People have asked what motive that BBC documentary stands to serve. To tell Nigerians what many already knew about T.B. Joshua? Why didn’t it come at a time when Joshua himself was alive and could rebut some of the claims? Lies were put to many strands of the BBC interviewees’ accounts of what went on in the Synagogue. The same goes for claims against Joshua by persons purporting to be what they were not. In totality, these cast a pall of doubt on the documentary. While alive, presidents of some African countries trooped to Joshua’s SCOAN for healing. One of such was then Zimbabwean Prime Minister Morgan Richard Tsvangirai. In 2008, Ghanaian president, John Atta Mills, was also at the Synagogue, “to seek the face of God during the election in his country”. So also was former Zambian President Frederick Chiluba, as well as the late leader of Gabon, Omar Bongo. Could Joshua be attracting all these through sorceries? When it is realised that many of the white devotees of Joshua’s church who allegedly wanted to take over the church at the pastor’s death were rebuffed, the BBC documentary may thus be viewed from the usual racial lens.

Having said this, many of the pastors/Imams who claimed to live lives of piety have been revealed to be opposites of who they are, at their deaths. An example is Frederick Antony Ravi Kumar Zacharias, an Indian-born Canadian-American Christian evangelical minister. He was the founder of Ravi Zacharias International Ministries (RZIM) and for 40 years, was involved in Christian apologetics. At his death, however, some women came forward to claim that he sexually abused them. This prompted the hiring of the Miller & Martin law firm by the RZIM to investigate these allegations. At the end of the day, their veracity was confirmed. RZIM eventually underwent a name change and public apology, subsequently excising every material pertaining to Zacharias. In Nigeria, there are famous pastors who are known to be sexual predators, occultists and greedily thirsty for material acquisitions. So what did Joshua do differently?

While religious mesmerism results in the inability of a people to think straight, corruption stagnates a nation. In their amity like the cylindrical edan, they have wreaked incalculable havoc on Nigeria since its founding. Part of this havoc can be attributed to our history and culture which make us easy prey to spiritual enchantment and corruptibility. Smart political charlatans invoke religion to sustain their hold on the political. A whiff of it got manifest last Thursday at the meeting of the Forum of Governors on the platform of APC. Asked what the fate of Betta Edu, suspended Minister of Humanitarian Affairs was, Imo state governor, Hope Uzodinma, urged Nigerians not to pass a verdict of guilt on her yet as “the only perfect being we have observed and noticed is the Almighty God”. Anyone who knows the dalliance between corruption and theology and how politicians often invoke God to entrap the people will understand what effect Uzodinma was struggling to achieve.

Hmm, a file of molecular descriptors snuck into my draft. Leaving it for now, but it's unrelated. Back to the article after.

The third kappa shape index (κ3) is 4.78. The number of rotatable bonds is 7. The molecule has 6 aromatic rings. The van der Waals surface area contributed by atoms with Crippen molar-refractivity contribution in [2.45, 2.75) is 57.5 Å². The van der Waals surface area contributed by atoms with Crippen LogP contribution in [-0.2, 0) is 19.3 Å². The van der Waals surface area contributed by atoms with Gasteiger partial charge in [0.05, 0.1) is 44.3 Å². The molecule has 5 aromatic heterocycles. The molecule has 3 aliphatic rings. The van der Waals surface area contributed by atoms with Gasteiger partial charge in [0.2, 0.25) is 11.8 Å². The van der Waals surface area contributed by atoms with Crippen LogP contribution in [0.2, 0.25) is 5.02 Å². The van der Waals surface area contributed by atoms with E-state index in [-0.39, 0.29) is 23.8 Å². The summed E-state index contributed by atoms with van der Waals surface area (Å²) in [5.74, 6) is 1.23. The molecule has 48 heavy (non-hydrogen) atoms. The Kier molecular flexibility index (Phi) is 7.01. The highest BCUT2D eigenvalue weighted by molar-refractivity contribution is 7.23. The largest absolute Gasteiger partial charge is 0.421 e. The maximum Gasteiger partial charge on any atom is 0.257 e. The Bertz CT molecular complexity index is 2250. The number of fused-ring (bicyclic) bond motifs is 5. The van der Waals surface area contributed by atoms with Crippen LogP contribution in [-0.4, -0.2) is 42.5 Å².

By the way, let us give kudos to President Bola Tinubu for suspending Edu and his decision to cut the long-winding chain of convoy in his and other government officials’ entourage. I am sure what did the magic of the convoy reduction was the persistent and unrelenting singeing of the president’s flesh over the disgusting optics of his recent visit to Lagos Island. Muhammadu Buhari ran a government that was dead to such nudges for eight years, retaining such governmental recidivists despite their visibly known crimes. Tinubu should go a step further by throwing every corrupt government official under the bus. The next person to sack is Olubunmi Tunji-Ojo because what is sauce for the goose is sauce for the gander. Edu, many government officials before him and several in this government have luxuriated for too long inside the sewers of over a century-old system of distribution of patrimonial wealth among selves and cronies. The time to break that chain is now.

The views expressed in this article are the author’s own and do not necessarily reflect Kaaynan’s editorial stance.